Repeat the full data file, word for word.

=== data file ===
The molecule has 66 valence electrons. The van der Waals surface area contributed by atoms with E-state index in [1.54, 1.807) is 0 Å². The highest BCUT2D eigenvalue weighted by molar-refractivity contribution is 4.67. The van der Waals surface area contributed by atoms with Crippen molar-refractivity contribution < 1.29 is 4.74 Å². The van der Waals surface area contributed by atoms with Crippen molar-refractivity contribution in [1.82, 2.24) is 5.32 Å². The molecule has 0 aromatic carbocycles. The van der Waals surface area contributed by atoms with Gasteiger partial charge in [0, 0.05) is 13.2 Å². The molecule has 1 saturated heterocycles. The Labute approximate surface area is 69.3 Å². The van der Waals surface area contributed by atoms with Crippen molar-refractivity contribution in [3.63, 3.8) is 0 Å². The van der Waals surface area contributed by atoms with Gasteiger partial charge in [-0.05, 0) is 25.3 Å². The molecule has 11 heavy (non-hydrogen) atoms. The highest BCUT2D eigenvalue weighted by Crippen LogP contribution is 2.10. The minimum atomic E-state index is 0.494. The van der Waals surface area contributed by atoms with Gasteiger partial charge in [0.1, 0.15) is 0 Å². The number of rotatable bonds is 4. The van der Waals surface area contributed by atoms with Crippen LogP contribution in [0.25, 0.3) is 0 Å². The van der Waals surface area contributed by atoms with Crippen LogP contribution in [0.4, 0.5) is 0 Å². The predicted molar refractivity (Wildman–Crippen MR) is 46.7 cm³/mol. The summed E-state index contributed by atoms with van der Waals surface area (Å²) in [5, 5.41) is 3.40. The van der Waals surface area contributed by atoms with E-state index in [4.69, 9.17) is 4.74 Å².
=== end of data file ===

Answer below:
The molecule has 66 valence electrons. The van der Waals surface area contributed by atoms with E-state index in [1.54, 1.807) is 0 Å². The highest BCUT2D eigenvalue weighted by molar-refractivity contribution is 4.67. The van der Waals surface area contributed by atoms with Crippen molar-refractivity contribution < 1.29 is 4.74 Å². The van der Waals surface area contributed by atoms with Crippen molar-refractivity contribution in [1.82, 2.24) is 5.32 Å². The molecule has 0 aromatic carbocycles. The van der Waals surface area contributed by atoms with Gasteiger partial charge in [0, 0.05) is 13.2 Å². The molecule has 1 saturated heterocycles. The Labute approximate surface area is 69.3 Å². The van der Waals surface area contributed by atoms with Crippen molar-refractivity contribution in [3.63, 3.8) is 0 Å². The van der Waals surface area contributed by atoms with Gasteiger partial charge in [-0.05, 0) is 25.3 Å². The molecule has 11 heavy (non-hydrogen) atoms. The highest BCUT2D eigenvalue weighted by Crippen LogP contribution is 2.10. The minimum atomic E-state index is 0.494. The van der Waals surface area contributed by atoms with Gasteiger partial charge in [0.1, 0.15) is 0 Å². The number of rotatable bonds is 4. The van der Waals surface area contributed by atoms with Crippen LogP contribution in [0.25, 0.3) is 0 Å². The van der Waals surface area contributed by atoms with Crippen LogP contribution in [0.4, 0.5) is 0 Å². The predicted molar refractivity (Wildman–Crippen MR) is 46.7 cm³/mol. The summed E-state index contributed by atoms with van der Waals surface area (Å²) in [5, 5.41) is 3.40. The van der Waals surface area contributed by atoms with E-state index in [4.69, 9.17) is 4.74 Å².